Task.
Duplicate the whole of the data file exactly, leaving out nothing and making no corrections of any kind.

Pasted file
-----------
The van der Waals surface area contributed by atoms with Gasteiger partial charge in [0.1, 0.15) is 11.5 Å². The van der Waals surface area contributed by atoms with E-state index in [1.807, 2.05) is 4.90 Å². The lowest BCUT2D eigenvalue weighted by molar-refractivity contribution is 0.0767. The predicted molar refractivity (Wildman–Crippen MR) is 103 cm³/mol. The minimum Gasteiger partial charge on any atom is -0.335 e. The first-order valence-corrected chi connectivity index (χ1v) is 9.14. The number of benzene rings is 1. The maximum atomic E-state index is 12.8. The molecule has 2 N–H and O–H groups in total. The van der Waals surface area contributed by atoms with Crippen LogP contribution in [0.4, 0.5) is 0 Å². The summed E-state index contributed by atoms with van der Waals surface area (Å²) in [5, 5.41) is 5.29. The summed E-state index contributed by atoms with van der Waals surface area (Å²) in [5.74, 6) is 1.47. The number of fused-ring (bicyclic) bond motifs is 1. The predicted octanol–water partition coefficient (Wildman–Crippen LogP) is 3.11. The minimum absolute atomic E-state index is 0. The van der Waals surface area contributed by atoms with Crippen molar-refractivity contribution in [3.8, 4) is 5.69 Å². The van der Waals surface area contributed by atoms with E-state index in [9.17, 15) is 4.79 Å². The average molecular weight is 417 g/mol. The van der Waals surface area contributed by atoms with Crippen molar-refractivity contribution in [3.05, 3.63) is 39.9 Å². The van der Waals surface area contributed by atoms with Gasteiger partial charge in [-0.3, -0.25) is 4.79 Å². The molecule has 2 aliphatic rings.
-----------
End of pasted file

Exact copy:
The van der Waals surface area contributed by atoms with Gasteiger partial charge in [0.1, 0.15) is 11.5 Å². The van der Waals surface area contributed by atoms with E-state index in [1.807, 2.05) is 4.90 Å². The lowest BCUT2D eigenvalue weighted by molar-refractivity contribution is 0.0767. The predicted molar refractivity (Wildman–Crippen MR) is 103 cm³/mol. The minimum Gasteiger partial charge on any atom is -0.335 e. The first-order valence-corrected chi connectivity index (χ1v) is 9.14. The number of benzene rings is 1. The maximum atomic E-state index is 12.8. The molecule has 2 N–H and O–H groups in total. The van der Waals surface area contributed by atoms with Crippen LogP contribution in [0.4, 0.5) is 0 Å². The summed E-state index contributed by atoms with van der Waals surface area (Å²) in [5, 5.41) is 5.29. The summed E-state index contributed by atoms with van der Waals surface area (Å²) in [5.74, 6) is 1.47. The number of fused-ring (bicyclic) bond motifs is 1. The predicted octanol–water partition coefficient (Wildman–Crippen LogP) is 3.11. The minimum absolute atomic E-state index is 0. The van der Waals surface area contributed by atoms with Crippen molar-refractivity contribution in [3.8, 4) is 5.69 Å². The van der Waals surface area contributed by atoms with E-state index in [9.17, 15) is 4.79 Å². The average molecular weight is 417 g/mol. The van der Waals surface area contributed by atoms with Crippen molar-refractivity contribution in [3.05, 3.63) is 39.9 Å². The van der Waals surface area contributed by atoms with Gasteiger partial charge in [-0.3, -0.25) is 4.79 Å². The molecule has 2 aliphatic rings.